The COVID-19 pandemic is an unprecedented event that has affected every facet of business. Over the past few weeks city and state governments have enacted numerous orders in the hopes of stemming and eliminating the threat from COVID-19. Some orders include mandatory remote working and, in the most extreme case, temporary business closures. However, as governmental orders evolve and change on an almost daily basis, landlords are left trying to manage a flood of tenant notices seeking to terminate their leases or abate their rent. Landlords have entered uncharted waters as it relates to a tenant’s right to terminate their lease or abate their rent.
The reality is that many small businesses, such as restaurants and retail, that cannot obtain a small business loan, may not survive the temporary closure orders and will seek to terminate their leases. Other tenants may simply need more time to pay their rent while they seek emergency assistance or other financial assistance. Each case is different and a one-size-fits-all approach is not the best way to respond to the tenants. This Alert will provide some practical information to help landlords navigate these uncharted waters to avoid certain pitfalls in responding to their tenants while complying with the terms of their loan agreements. Please note that this Alert is not intended to apply to residential properties, provide an exhaustive list of legal factors to consider, or advise on the bankruptcy effects, if any, relating to COVID-19.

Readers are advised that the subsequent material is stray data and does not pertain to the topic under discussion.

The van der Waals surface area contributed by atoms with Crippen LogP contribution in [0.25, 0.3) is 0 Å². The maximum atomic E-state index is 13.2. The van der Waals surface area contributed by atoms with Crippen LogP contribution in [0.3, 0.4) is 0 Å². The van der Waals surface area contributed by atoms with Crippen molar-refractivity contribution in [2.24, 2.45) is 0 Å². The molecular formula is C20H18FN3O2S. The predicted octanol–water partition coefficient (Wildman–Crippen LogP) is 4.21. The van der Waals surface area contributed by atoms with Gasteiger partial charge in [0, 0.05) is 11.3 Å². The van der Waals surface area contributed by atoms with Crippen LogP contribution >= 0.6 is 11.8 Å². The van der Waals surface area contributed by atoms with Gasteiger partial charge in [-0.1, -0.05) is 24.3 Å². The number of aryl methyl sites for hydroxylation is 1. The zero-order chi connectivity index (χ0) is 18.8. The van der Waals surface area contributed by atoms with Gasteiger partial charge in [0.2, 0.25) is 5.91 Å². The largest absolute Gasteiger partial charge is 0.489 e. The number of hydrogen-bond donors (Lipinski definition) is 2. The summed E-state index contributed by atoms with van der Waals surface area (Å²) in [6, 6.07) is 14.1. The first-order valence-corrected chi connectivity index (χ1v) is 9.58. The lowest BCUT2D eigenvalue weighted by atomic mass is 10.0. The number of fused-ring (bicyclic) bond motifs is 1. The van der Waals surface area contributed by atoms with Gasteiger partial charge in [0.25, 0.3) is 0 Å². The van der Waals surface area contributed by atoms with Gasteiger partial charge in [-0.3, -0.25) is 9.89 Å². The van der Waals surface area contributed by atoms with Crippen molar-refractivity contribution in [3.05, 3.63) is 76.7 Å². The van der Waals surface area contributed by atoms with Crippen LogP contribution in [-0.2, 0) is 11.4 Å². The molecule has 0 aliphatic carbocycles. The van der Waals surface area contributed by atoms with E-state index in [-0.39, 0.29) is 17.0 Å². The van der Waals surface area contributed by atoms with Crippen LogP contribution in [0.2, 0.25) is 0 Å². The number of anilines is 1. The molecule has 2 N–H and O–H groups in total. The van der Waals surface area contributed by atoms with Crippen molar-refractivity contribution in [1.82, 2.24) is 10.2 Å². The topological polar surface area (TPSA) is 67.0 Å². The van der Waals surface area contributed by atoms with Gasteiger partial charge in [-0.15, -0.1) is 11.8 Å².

What to Expect in the Wake of COVID-19
Tenants, much like landlords, are experiencing financial hardship in the wake of COVID-19 and the fast-moving governmental orders requiring certain non-essential businesses to temporarily close. In response, tenants are trying to terminate their leases or abate their rent by relying upon legal terms such as force majeure (please see our previous Alert on this topic for more information), casualty (generally casualty applies to physical damage premised upon an insurance claim), eminent domain (governmental taking of all or a portion of the premises for public use), failure to provide essential services (common areas, bathroom supplies, cleaning services, etc.), impossibility to perform (cannot continuously operate due to governmental order), and even frustration of purpose. Alternatively, in some cases, tenants do not provide a basis for seeking to terminate their lease or request a rent abatement. No matter the basis of the tenant’s notice, the question remains the same: How should I respond?
First, landlords must review the language of their leases with the tenant. Every lease is different despite boilerplate language. Second, landlords should consider their respective relationship with the tenant. Therefore, landlords should prepare their response on a case-by-case basis and consult counsel before agreeing to modify or amend the terms of the tenants’ leases.
What Factors Should a Landlord Consider in Responding to Tenants?
The customary response to a tenant seeking to terminate their lease or an abatement of rent is to serve a notice of default. That initial response, may not be the most practical in the current climate. Landlords should consider that many jurisdictions, such as New York state, have issued a moratorium on commercial eviction proceedings and complete prohibition on filing any new actions in court. Until the moratorium is lifted, landlords are prohibited from commencing any actions to evict tenants. Tenants may have abandoned the premises or filed for bankruptcy long before the moratorium is lifted leaving the landlord without any legal recourse. Historically, tenant-filed bankruptcy proceedings have not been favorable to landlords, but it is unknown whether COVID-19 will have a different effect on bankruptcy proceedings. While service of a default notice may be advisable, commencing legal action may not be the best course of action and, in some jurisdictions, currently prohibited.